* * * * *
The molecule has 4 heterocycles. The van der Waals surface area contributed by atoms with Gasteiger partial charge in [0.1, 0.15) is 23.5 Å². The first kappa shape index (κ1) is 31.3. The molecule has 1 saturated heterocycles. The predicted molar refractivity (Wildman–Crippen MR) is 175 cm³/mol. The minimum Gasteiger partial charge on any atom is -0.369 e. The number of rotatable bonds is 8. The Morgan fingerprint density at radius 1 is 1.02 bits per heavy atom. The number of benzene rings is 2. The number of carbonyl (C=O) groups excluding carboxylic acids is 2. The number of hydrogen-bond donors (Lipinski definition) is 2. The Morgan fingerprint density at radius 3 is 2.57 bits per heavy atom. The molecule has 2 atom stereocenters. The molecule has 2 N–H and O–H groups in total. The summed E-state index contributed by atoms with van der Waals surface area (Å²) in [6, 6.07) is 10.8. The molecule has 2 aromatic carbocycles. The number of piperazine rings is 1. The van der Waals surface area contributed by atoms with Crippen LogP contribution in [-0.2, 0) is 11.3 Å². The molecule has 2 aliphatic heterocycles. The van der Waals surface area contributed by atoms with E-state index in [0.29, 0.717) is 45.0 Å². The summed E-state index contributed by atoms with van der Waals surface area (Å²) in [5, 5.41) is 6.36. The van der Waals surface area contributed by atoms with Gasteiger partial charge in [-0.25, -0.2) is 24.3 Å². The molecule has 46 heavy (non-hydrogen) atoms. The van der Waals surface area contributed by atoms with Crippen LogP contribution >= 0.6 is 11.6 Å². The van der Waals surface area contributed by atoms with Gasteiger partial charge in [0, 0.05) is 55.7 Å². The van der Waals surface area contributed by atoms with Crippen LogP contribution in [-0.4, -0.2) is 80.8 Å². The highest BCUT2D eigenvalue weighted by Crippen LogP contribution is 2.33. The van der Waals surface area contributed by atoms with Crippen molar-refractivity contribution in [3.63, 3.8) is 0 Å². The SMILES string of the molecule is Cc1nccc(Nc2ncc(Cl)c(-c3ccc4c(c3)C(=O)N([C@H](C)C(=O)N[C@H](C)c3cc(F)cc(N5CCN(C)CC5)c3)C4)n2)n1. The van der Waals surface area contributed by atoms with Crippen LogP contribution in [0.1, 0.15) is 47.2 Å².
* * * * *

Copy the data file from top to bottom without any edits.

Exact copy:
The molecule has 4 heterocycles. The van der Waals surface area contributed by atoms with Gasteiger partial charge in [0.1, 0.15) is 23.5 Å². The first kappa shape index (κ1) is 31.3. The molecule has 1 saturated heterocycles. The predicted molar refractivity (Wildman–Crippen MR) is 175 cm³/mol. The minimum Gasteiger partial charge on any atom is -0.369 e. The number of rotatable bonds is 8. The Morgan fingerprint density at radius 1 is 1.02 bits per heavy atom. The number of benzene rings is 2. The number of carbonyl (C=O) groups excluding carboxylic acids is 2. The number of hydrogen-bond donors (Lipinski definition) is 2. The Morgan fingerprint density at radius 3 is 2.57 bits per heavy atom. The molecule has 2 atom stereocenters. The molecule has 2 N–H and O–H groups in total. The summed E-state index contributed by atoms with van der Waals surface area (Å²) in [6, 6.07) is 10.8. The molecule has 2 aromatic carbocycles. The number of piperazine rings is 1. The van der Waals surface area contributed by atoms with Crippen LogP contribution in [-0.2, 0) is 11.3 Å². The molecule has 2 aliphatic heterocycles. The van der Waals surface area contributed by atoms with E-state index in [0.29, 0.717) is 45.0 Å². The summed E-state index contributed by atoms with van der Waals surface area (Å²) in [5, 5.41) is 6.36. The van der Waals surface area contributed by atoms with Gasteiger partial charge in [-0.25, -0.2) is 24.3 Å². The molecule has 46 heavy (non-hydrogen) atoms. The van der Waals surface area contributed by atoms with Crippen LogP contribution >= 0.6 is 11.6 Å². The van der Waals surface area contributed by atoms with Gasteiger partial charge in [0, 0.05) is 55.7 Å². The van der Waals surface area contributed by atoms with Crippen LogP contribution in [-0.4, -0.2) is 80.8 Å². The highest BCUT2D eigenvalue weighted by Crippen LogP contribution is 2.33. The van der Waals surface area contributed by atoms with Crippen molar-refractivity contribution in [3.63, 3.8) is 0 Å². The SMILES string of the molecule is Cc1nccc(Nc2ncc(Cl)c(-c3ccc4c(c3)C(=O)N([C@H](C)C(=O)N[C@H](C)c3cc(F)cc(N5CCN(C)CC5)c3)C4)n2)n1. The van der Waals surface area contributed by atoms with Crippen LogP contribution in [0.1, 0.15) is 47.2 Å².